One of the few female satirists of the twentieth century, Dawn Powell realized early on that "you both confuse and anger people if you satirize the middle class." Unfortunately for them, the middle class was her favorite target. Described as "always sharp, never cranky," Powell and her work are reentering the public eye with a vengeance. As new readers are turning the cult favorite into a religion, they apply her criticism to our own time, and find many similarities.
Although Dawn Powell was born on November 28, 1896, after she turned thirty, she would list her birth year as 1897. She was the second of three daughters of a Mt. Gilead, Ohio family. Powell never had much faith in the traditional family structure, once writing, "Any barroom brawl is better than the persistent pinpricks of the happy little family." Though harsh, her opinion is forgivable-her experience with the "happy little family" was extremely limited. When Dawn was seven years old, her mother died from what was believed to be a failed abortion. For four years the girls were spread around to various relatives; when their father remarried, they moved in with him and their new stepmother at a Cleveland farmhouse. Their father, an alcoholic, left the family, and their stepmother became severely abusive. After many attempts, all three of the Powell sisters ran away from home, though they remained close to each other for the rest of their lives.
Dawn herself escaped when she was thirteen, after her stepmother burned her beloved notebooks. She moved in with her maternal aunt in Shelby, Ohio, where she attended high school and continued writing. "Auntie May" was a strong influence on Dawn: "She gave me music lessons and thought I had genius and when I wrote crude little poems and stories she cherished them…" Even more than providing her with praise and encouragement, her divorcée aunt was the social misfit Dawn would grow up to be. She regularly opened her home to wild friends, lovers, and strangers who stopped by for dinner. Even more rebellious than that, Powell considered women to be equal with men.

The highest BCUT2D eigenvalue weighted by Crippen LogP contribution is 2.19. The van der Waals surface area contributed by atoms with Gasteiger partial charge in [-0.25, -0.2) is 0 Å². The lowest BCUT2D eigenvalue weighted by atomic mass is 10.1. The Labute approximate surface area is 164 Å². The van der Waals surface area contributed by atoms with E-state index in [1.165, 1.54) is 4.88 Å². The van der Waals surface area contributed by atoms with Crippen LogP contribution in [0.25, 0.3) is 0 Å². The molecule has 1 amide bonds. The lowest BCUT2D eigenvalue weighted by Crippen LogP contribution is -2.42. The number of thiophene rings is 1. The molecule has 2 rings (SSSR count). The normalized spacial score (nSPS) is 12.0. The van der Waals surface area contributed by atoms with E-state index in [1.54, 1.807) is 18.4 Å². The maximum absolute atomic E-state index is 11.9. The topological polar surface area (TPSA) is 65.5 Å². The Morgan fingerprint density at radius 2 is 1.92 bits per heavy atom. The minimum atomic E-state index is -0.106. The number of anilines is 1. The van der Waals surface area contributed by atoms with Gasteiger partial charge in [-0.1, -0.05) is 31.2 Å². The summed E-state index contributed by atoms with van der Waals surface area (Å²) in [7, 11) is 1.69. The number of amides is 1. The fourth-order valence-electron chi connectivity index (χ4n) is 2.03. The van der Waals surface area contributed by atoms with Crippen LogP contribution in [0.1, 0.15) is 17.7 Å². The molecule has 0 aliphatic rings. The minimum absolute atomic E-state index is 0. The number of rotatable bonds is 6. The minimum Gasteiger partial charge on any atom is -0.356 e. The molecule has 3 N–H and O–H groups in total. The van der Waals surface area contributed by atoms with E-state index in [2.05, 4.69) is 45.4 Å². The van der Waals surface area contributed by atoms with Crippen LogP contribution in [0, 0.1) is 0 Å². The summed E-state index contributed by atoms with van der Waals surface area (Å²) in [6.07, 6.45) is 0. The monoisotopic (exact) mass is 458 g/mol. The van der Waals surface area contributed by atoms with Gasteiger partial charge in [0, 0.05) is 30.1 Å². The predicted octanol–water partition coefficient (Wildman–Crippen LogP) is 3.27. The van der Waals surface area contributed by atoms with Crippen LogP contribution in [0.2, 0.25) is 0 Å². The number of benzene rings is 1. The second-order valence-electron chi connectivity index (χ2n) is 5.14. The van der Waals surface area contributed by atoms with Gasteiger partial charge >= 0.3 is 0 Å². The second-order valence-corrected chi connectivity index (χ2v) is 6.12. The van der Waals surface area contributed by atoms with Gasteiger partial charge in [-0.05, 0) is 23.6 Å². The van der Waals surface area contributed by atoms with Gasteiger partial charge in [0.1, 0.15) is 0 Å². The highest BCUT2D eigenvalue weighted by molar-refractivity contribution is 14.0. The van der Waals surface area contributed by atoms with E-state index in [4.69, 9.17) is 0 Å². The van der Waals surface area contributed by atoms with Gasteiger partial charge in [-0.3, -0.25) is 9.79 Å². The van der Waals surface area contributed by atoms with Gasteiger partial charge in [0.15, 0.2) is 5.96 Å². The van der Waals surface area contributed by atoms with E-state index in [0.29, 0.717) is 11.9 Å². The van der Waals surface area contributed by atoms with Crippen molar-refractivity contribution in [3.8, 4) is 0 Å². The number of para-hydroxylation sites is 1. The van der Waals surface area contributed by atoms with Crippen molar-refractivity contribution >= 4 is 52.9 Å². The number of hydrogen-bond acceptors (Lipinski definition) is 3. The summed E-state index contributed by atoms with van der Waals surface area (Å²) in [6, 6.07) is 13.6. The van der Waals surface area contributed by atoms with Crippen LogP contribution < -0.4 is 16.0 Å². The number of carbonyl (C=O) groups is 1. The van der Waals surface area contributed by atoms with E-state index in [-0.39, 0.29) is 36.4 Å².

After graduating high school, Dawn attended Lake Erie College in Painesville, Ohio, where she wrote and acted in plays and edited the literary magazine. She then spent a small amount of time on a Connecticut farm, writing and campaigning with the suffragist movement, later joking that friends thought she needed a "summer in artistic atmosphere where I could develop my genius."
On September 2, 1918, Powell moved to New York, where, except for a few brief vacations, she would live all her life. Her books, if not autobiographical and therefore in Ohio, were all set in New York; the city's vibrancy sustained Powell through many hard times, and she truly loved it. She wrote, "There really is one city for everyone just as there is one major love." After failing the U.S. Navy physical, (she had Spanish influenza), she settled into a series of small jobs, working with the Red Cross, being a movie extra, and writing freelance articles. She met fellow author and New York immigrant Joseph Gousha in 1920, and they married and had a son a year later.